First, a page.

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1. The Still-Lost City of Avaris: The Capital and Stronghold of the Hebrew Pharaohs (Hyksos) [Catastrophism & Ancient History Journal $]
... and Stronghold of the Hebrew Pharaohs (Hyksos) Tamara Futterman There has been much puzzlement, mystery, and scholarly debate during the last 150 years over the location of Avaris. Many proposals have been brought forth for the site of Avaris by archaeologists and linguists who interpreted the hieroglyphics. This has led to many a painstaking argument and a few retractions, but the search still persists. The leading contenders both past and present who claim their geographic area of work is the site of the fabled Avaris are: Archaeologists Sites Petrie Tell-el-Yehudiyeh Montet Tanis Bietak Tel-el-Dab'a Habachi Qantir All of these remarkable men disagreed on this matter, and it is most interesting to disentangle the threads of their arguments. We can do this by stating their views, and then examining them in detail. We will then try theoretically to find the whereabouts of this much-sought-after place. The present author will also show an absolutely new vicinity for Avaris. Hopefully, a fearless archaeologist will go there in search of it. We must devote some time to an earnest and remarkable archaeologist, Sir William Mathew Flinders ...
2. L'Énigme de la Structure Elliptique [SIS C&C Review $]
... From: SIS Chronology& Catastrophism Review 2001:2 (Jan 2002) Home¦ Issue Contents Recent Developments In Near Eastern Archaeology L'Énigme de la Structure Elliptique Tanis looks like it may be producing a repeat of the Tanis tombs enigma (a tomb of Psusennes I of the 21 st Dynasty seems to have been built after an adjacent one of Osorkon II of the 22 nd Dynasty- see e.g. D. Rohl Test of Time Chap. 3; also C&CR 1997:2 pp. 38-9). Brissaud's summary of recent excavations in Bulletin de la Socité Francaise d'Égyptologie (150 [March 2001, pp. 26-41, 'Tanis...1997-2000') includes a section on an enigmatic elliptical structure (pp. 29-33; and see also an earlier report in Egytpian Archaeology 12 [1998 pp. 33-6 at which stage only one side of the pit had been excavated and it was assumed to be circular). This very large brick-lined pit is situated north of the central axis of the temple, corresponding to the position of the royal tombs to the ...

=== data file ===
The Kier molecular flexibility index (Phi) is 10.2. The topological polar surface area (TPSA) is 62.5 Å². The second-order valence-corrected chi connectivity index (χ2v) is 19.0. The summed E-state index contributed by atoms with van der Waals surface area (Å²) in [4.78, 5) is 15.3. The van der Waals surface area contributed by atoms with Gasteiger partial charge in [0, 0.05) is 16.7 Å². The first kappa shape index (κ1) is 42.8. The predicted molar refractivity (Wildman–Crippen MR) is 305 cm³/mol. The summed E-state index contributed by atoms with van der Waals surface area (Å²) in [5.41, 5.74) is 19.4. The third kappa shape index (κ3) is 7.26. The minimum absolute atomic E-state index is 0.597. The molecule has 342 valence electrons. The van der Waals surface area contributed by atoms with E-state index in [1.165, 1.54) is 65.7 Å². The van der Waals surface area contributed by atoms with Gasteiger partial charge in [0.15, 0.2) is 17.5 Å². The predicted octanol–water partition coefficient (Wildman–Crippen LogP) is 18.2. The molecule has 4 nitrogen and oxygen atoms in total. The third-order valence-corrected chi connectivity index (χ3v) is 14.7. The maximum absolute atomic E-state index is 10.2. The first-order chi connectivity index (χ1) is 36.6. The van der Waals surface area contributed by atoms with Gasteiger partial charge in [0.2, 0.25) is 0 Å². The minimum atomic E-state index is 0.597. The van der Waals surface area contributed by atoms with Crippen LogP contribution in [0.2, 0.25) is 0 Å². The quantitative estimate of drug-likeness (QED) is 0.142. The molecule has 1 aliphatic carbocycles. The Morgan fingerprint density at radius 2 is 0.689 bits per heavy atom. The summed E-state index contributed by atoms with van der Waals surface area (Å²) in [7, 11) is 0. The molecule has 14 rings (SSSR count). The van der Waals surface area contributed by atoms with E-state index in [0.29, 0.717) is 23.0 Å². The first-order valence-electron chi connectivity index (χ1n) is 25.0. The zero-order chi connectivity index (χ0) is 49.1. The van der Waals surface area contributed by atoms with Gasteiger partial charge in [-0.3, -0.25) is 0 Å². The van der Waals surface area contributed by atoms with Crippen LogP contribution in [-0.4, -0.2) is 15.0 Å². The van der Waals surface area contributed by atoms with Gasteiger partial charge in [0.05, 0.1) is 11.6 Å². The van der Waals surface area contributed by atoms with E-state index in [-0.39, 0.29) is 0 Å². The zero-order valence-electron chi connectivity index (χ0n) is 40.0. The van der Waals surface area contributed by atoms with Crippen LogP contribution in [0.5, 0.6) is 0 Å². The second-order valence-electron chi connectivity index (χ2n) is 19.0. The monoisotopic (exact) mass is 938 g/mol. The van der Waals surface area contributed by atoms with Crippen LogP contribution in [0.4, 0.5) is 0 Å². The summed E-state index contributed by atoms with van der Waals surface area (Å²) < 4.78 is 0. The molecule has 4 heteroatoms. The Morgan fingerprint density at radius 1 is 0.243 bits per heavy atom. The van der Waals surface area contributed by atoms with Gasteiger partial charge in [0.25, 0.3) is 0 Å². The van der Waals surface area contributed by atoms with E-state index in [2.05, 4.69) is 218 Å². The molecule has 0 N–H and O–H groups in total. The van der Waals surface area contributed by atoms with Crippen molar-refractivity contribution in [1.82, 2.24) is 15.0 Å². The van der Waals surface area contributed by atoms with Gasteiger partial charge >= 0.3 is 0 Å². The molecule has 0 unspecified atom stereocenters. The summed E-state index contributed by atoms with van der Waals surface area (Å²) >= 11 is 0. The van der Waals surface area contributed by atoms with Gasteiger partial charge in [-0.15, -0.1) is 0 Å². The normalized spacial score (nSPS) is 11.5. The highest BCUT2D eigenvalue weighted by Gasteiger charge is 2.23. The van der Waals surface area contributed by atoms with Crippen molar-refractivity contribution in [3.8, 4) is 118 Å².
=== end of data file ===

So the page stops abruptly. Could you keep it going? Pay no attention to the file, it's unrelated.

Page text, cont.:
3. Recent Developments in Near Eastern Archaeology [SIS C&C Review $]
... (pp. 38-41). A retaining wall alongside and built with the Level II roadway is partly covered by the siege ramp attacking the Level III city. Since Level II is after Level III this appears impossible (as noted at p. 40 note5). It is regrettable that Lachish, which for the last 15 years has dictated the chronology of the late Iron Age, has taken so long to produce the preliminary reports. How long to the final reports, and can these problems be resolved without altering dates? The Tanis Royal Tombs Moving to Egypt, the current Tanis excavator has deigned to respond in print to 'le téléchronologiste David Rohl'. My thanks to Jeremy Goldberg (who incidentally, was also the Jeremy intended in C&CR 1997:1 p. 52- Jeremy Parnell being the treasurer!) for noting a preliminary mention in BSFE 138 p. 27, of a full article in Bulletin de la Société Francaise des Fouilles de Tanis 10 (1996) by Philippe Brissaud entitled 'Le Monstre du Loch Ness, est-il né dans le ...
4. Pharaoh So and the Libyan Dynasty [Catastrophism & Ancient History Journal $]